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Proceedings Paper

X-Ray and near-infrared imaging: similarities, differences and combinations
Author(s): Brian W. Pogue
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Paper Abstract

The integration of x-ray imaging with optical imaging is becoming routine at the pre-clinical level, as both projection and tomography systems are now commercially integrated as packaged systems. Yet, the differences between their capabilities are wide, and there is still perhaps a lack of appreciation about how difference pre-clinical x-ray systems are from clinical x-ray systems. In this survey, the key advantages of each approach, x-ray and optical, are described, and the potential synergies and deficiencies are discussed. In simple terms, the major benefit of optical imaging is in the spectroscopic capabilities, which allow the potential for imaging fluorescent agents in vivo, and the future potential for imaging multiple species at a time with spectral discrimination or spectral fitting of the data. In comparison, multienergy x-ray systems are being realized in clinical use, or automated discrimination of soft versus hard tissues, and the combination of optical imaging with this type of dual-energy x-ray imaging will significantly enhance the capabilities of the hybrid systems. Unfortunately, the power of dual energy imaging is not as possible at the pre-clinical stage, because of the limitations of contrast-resolution and x-ray dose. This is discussed and future human systems outlined.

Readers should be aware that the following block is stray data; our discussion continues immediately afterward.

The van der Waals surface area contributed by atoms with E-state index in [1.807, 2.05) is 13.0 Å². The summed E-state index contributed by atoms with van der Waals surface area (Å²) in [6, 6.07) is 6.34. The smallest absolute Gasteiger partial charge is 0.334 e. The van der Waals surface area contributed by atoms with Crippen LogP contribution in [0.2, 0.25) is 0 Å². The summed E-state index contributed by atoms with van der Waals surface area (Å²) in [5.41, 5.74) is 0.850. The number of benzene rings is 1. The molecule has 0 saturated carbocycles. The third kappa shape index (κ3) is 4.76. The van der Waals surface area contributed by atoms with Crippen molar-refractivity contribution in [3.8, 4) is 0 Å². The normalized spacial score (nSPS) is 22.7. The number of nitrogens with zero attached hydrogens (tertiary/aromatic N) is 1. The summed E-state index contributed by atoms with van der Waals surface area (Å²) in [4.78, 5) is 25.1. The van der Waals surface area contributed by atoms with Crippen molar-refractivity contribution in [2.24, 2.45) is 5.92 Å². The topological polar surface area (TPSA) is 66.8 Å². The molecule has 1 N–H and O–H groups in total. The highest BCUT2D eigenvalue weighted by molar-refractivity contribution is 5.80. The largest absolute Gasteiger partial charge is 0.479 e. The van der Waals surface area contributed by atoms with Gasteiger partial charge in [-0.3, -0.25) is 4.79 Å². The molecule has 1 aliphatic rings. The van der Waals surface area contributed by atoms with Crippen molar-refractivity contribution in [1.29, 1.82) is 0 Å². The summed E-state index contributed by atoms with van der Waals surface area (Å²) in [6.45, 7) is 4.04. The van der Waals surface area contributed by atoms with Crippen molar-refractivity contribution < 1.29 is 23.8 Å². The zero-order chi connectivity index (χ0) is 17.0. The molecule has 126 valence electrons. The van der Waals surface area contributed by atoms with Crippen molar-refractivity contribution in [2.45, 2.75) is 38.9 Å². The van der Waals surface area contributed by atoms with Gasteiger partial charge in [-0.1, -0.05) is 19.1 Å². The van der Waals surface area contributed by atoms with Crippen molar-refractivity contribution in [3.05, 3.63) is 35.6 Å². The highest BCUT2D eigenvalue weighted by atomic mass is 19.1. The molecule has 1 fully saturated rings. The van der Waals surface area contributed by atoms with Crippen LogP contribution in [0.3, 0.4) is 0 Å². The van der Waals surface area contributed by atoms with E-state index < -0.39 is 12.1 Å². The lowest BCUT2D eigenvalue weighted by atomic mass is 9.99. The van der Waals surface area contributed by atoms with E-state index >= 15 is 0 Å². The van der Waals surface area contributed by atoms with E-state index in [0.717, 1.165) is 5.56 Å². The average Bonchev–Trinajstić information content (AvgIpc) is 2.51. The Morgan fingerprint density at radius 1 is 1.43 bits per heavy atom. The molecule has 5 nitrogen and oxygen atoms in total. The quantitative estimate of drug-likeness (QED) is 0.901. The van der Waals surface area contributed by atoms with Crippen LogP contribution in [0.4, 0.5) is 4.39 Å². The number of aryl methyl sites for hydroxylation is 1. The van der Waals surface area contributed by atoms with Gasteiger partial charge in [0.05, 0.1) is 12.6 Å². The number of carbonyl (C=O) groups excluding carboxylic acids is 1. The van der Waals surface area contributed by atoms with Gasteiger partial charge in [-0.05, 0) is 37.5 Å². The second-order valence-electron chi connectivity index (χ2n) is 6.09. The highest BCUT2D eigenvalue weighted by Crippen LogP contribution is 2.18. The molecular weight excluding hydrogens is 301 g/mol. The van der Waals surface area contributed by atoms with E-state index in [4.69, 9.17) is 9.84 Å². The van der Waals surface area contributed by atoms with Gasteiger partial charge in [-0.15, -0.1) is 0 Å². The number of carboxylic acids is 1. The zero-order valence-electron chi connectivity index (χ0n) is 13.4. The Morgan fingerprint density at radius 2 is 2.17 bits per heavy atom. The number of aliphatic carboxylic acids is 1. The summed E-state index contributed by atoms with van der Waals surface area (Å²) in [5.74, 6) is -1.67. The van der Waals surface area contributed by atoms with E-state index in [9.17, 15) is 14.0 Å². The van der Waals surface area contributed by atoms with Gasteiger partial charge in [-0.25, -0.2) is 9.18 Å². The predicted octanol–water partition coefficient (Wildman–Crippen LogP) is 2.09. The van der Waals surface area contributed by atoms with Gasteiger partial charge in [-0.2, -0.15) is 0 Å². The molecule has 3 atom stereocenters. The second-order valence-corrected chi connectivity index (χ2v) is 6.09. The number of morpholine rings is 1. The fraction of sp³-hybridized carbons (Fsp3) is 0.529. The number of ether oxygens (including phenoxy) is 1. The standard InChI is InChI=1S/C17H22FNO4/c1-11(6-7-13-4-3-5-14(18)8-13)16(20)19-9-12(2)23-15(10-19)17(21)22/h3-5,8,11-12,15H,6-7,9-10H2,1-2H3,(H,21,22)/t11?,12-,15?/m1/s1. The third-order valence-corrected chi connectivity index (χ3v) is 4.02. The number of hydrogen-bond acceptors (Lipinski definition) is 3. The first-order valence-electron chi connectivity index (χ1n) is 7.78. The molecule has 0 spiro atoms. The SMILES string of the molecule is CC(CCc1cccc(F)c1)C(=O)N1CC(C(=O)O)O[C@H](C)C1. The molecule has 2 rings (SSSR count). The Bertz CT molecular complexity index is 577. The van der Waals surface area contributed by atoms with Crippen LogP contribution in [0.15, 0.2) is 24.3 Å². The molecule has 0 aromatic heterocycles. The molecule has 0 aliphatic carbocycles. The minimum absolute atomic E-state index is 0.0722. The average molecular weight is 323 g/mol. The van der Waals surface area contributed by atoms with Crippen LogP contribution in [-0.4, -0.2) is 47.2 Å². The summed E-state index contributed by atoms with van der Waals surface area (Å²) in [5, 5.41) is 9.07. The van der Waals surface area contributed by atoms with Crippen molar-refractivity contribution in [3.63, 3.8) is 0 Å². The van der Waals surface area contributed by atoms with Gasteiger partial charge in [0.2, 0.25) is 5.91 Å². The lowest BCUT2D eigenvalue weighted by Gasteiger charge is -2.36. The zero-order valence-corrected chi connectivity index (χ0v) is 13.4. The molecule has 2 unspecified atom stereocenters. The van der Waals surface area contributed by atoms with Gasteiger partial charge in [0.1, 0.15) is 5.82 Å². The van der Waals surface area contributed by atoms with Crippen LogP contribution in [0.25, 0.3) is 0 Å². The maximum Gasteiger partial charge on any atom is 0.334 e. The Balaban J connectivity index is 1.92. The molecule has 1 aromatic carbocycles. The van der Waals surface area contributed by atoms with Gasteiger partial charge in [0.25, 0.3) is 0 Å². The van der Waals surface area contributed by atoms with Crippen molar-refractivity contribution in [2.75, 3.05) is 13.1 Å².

Paper Details

Date Published: 23 February 2010
PDF: 6 pages
Proc. SPIE 7557, Multimodal Biomedical Imaging V, 75570I (23 February 2010); doi: 10.1117/12.849679
Show Author Affiliations
Brian W. Pogue, Dartmouth College (United States)

Published in SPIE Proceedings Vol. 7557:
Multimodal Biomedical Imaging V
Fred S. Azar; Xavier Intes, Editor(s)

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